Sports

COMMENTARY: Where’s the love?

Walking into the BankUnited Center Saturday for Miami’s game against Maryland, I witnessed something that I don’t remember ever seeing before in my four years here: There was a guy standing by the student entrance attempting to scalp tickets.

While this may not seem like a big deal, I found it to be quite indicative of the men’s basketball team’s current reputation. They’re good. They’re exciting. They win games. People should actually want to see them play.

I have no idea if the scalper ever sold the tickets he had, but that was irrelevant. What registered was that it would have been ridiculous for him to even attempt that in the past three years. No one would have cared enough to buy tickets from him, and he probably wouldn’t have even cared enough to try selling them.

The biggest difference is that the Canes are an actual team now. I’ve been in Miami as long as Head Coach Frank Haith has, and I’m sure he’d agree that the past three teams have not had the level of cohesiveness they now display. While Robert Hite and Guillermo Diaz were excellent individual players, they didn’t possess the ability to make those around them better. It could even be argued that the team was made worse by their presence, as their teammates were often caught watching them and expecting something to happen.

Saturday’s win was a perfect example of this change. In their win against the Terrapins, four players scored in double figures, with none scoring more than 14. The Hurricanes won by 15 points.

Another huge boost for Miami has been the maturation of sophomores Dwayne Collins and James Dews. Collins has the ability to be a focal point for their offense, providing a legitimate post option on the low blocks. This was most evident in the Hurricanes’ win against Duke, where he scored a career-high 26 points. Dews serves as a constant three-point threat, and has improved his scoring average by 7.5 points since last season.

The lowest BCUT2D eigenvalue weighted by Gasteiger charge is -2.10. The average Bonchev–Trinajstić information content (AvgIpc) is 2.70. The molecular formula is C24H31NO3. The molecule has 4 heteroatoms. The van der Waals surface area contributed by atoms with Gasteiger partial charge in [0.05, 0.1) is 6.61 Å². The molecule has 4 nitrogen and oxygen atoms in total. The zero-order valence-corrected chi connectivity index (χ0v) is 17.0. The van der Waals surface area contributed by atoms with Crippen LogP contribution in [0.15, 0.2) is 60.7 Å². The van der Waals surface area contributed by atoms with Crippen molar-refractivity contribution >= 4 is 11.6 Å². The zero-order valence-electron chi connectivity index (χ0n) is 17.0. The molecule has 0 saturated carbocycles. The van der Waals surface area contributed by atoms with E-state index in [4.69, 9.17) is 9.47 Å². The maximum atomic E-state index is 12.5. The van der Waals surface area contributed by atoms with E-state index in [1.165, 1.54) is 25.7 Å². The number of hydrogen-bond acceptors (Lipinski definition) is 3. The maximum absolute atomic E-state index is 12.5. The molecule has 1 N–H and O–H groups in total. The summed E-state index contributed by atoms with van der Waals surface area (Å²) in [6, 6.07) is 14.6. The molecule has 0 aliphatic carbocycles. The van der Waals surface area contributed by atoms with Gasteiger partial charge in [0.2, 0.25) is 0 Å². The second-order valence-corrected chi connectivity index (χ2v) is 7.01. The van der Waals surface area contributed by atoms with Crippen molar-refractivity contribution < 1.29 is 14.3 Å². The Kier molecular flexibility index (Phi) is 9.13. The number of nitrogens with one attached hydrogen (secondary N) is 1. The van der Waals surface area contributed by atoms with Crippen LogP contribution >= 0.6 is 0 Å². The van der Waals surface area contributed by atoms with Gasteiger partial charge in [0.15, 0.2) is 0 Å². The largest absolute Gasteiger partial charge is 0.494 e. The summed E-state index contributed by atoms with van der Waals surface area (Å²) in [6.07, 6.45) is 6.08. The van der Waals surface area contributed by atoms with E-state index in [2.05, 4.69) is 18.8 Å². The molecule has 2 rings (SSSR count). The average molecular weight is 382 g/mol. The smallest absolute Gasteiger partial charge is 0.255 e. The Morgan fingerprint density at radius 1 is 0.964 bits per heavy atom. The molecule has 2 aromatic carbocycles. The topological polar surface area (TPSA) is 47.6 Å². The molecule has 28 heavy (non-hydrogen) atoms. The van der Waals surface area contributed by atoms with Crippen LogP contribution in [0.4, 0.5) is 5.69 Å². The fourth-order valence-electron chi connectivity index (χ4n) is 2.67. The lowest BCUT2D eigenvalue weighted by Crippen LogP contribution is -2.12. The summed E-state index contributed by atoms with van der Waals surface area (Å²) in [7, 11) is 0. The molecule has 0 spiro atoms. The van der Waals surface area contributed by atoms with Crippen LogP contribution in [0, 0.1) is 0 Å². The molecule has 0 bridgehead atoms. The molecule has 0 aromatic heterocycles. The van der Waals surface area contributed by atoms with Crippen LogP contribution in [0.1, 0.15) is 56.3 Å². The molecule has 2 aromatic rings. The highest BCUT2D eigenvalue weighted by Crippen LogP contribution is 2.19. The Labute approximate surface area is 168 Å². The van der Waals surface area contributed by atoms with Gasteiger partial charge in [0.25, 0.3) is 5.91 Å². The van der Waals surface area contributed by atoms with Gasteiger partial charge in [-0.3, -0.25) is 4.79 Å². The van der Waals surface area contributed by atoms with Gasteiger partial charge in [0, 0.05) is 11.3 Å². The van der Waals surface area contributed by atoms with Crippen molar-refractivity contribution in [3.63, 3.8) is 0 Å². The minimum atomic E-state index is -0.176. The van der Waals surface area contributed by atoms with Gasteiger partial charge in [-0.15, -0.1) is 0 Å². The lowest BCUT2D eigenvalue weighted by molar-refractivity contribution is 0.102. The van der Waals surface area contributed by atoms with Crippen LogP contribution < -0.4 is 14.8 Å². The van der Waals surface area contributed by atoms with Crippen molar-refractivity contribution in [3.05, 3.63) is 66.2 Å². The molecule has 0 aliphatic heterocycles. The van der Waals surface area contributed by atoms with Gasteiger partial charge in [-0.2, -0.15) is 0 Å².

Though some may not have noticed the team’s success until recently, things have really been going well for the Canes since the beginning of the season. After winning their first 12 games, the team earned an early No. 19 ranking. The common sentiment, however, was something along the lines of, “Well, they haven’t beaten any good teams yet.”

Two months later, after beating No. 4-ranked Duke and reeling off four straight wins, people are just now starting to take them seriously. And really, it’s about time. It’s ironic that Miami’s basketball team has earned a solid chance to make the NCAA tournament in the same school year that their football team failed to make a bowl game. It’s just a shame that it took the football team being so bad for the student body to finally recognize the basketball team.

And despite the understanding that the basketball team is a solid ACC contender, there still seems to be a lack of support for the most part. While the arena was sold out against both Duke and the University of North Carolina, most games are relatively empty. On Saturday, there were more Maryland fans than Miami. When the Terps went on a run in the second half, it got so loud that I temporarily forgot which team was home. It translates poorly for the team’s morale when the BankUnited Center has more red in the crowd than orange and green.

Surprisingly, when our football team lost four in a row, people were still lined up outside the Orange Bowl cheering them along. So why doesn’t a basketball team that has won four straight get the same support? While I’m sure that has something to do with the tradition of football here, it’s still hard to believe that a team this good hasn’t had a similar backing.

But the point remains: They are actually, legitimately good. With the ACC tournament just around the corner, the basketball Canes have their sights set on making the NCAA tournament. And for the first time since I can remember, those dreams deserve to be a reality. With a record of 19-7 (6-6 ACC), the team has proven itself worthy to compete in the ultimate playoff of the top 64 teams in the country.

I don’t condone scalping, but a part of me hopes that guy sold those tickets on Saturday. More people deserve to see and appreciate how good this team really is.

Joel Brown may be contacted at j.brown22@umiami.edu.

February 25, 2008

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The Miami Hurricane

Student newspaper at the University of Miami


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The Miami Hurricane is the student newspaper of the University of Miami in Coral Gables, Fla. The newspaper is edited and produced by undergraduate students at UM and is published weekly in print on Tuesdays during the regular academic year.